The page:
Hokksund is a town in Øvre Eiker municipality in the province of Buskerud in Viken county, and is the administration center in the municipality. Northeast of Drammenselva is Gamle Hokksund, while on the southwest side is Hokksund station and newer buildings. 9207 of the municipality's 17,300 inhabitants live there or just around. Several new residential areas have been added on the outskirts, e.g. Frognes, Semsmoen, Loesmoen, Røren, Ulleren and Harakollen. From 1 January 2002, Hokksund is named a city, following a decision by the municipal council.


Actually, Hokksund was written Haugsund, by the farm name Haug og sund, «ferry place», (other spellings that were in use were Hougsund, Hochsund, Hoxssund and Høgssund). Haugsund created many complications that the name was similar to Haugesund, especially for the postal service. It was therefore decided in 1920 in the ministry that the place should be written Hokksund. This spelling was chosen because it was closer to the pronunciation of the place name, which is høkksunn or håkksunn, despite strong protests from the county council and locals who would rather have the name Eiker.

Hokksund has developed on both sides of the Drammenselva. Travelers going to Hallingdal and Numedal from Oslo or Drammen had to pass Hokksund, and those going to Kongsberg had to cross the river. They were rowed over by swimmers. When silver was found in Kongsberg in 1623, the king decided to build a road between Kongsberg and Hokksund, and on to Drammen and Oslo. The Kongsberg-Hokksund road section thus became Norway's first road. It still took a few years before the two sides were connected by a bridge. The first bridge, Hokksund bridge, over the river was ready in 1853 and cost 14162 Spd.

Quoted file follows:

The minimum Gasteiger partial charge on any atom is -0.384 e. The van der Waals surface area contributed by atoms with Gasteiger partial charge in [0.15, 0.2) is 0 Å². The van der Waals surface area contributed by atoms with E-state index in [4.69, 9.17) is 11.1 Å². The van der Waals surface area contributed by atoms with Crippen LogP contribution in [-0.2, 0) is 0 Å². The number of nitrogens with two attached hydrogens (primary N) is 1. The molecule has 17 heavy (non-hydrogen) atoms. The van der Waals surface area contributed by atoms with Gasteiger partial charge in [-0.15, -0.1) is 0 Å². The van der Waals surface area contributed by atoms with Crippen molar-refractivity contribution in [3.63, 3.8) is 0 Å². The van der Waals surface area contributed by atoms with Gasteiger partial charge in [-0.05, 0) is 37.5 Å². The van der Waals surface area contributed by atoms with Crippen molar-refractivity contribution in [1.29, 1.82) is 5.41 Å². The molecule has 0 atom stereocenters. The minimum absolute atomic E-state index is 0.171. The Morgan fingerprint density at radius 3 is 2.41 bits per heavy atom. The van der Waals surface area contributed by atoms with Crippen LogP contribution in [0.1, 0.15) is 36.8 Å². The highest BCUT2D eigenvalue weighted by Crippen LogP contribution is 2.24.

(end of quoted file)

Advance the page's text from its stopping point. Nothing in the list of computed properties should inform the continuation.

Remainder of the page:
In 1866, the railway also came there with the construction of the Randsfjord line. Hokksund station is today an important hub for both the Bergen line and the Sørlands line.

The railway provided work for many and was also important for the development of the local business community. Several companies laid railway tracks on the site. The Drammenselva was also used to float timber down towards Drammen, where further shipping took place. Smaller tributaries were often dammed, so that they could bring timber down to the river when the dams were opened and the water flow became large enough. There was also a lot of passenger traffic by boat between Hokksund and Drammen in the old days.

The chicken treasure was found on the farm Nedre Hoen in 1834. It is Norway's largest find of gold jewelery from the Viking Age with a total of approx. 2.5 kg of gold and some silver jewelry. The treasure is exhibited in the Cultural History Museum in Oslo. An enlarged replica of the shovel that was used to dig up the treasure can be found in the roundabout in the center of Hokksund. An information board can be found at the place where it was found.

On the west side of the river south of the city center is Hokksund Airport, which is a small airport with a grass runway widely used for gliding.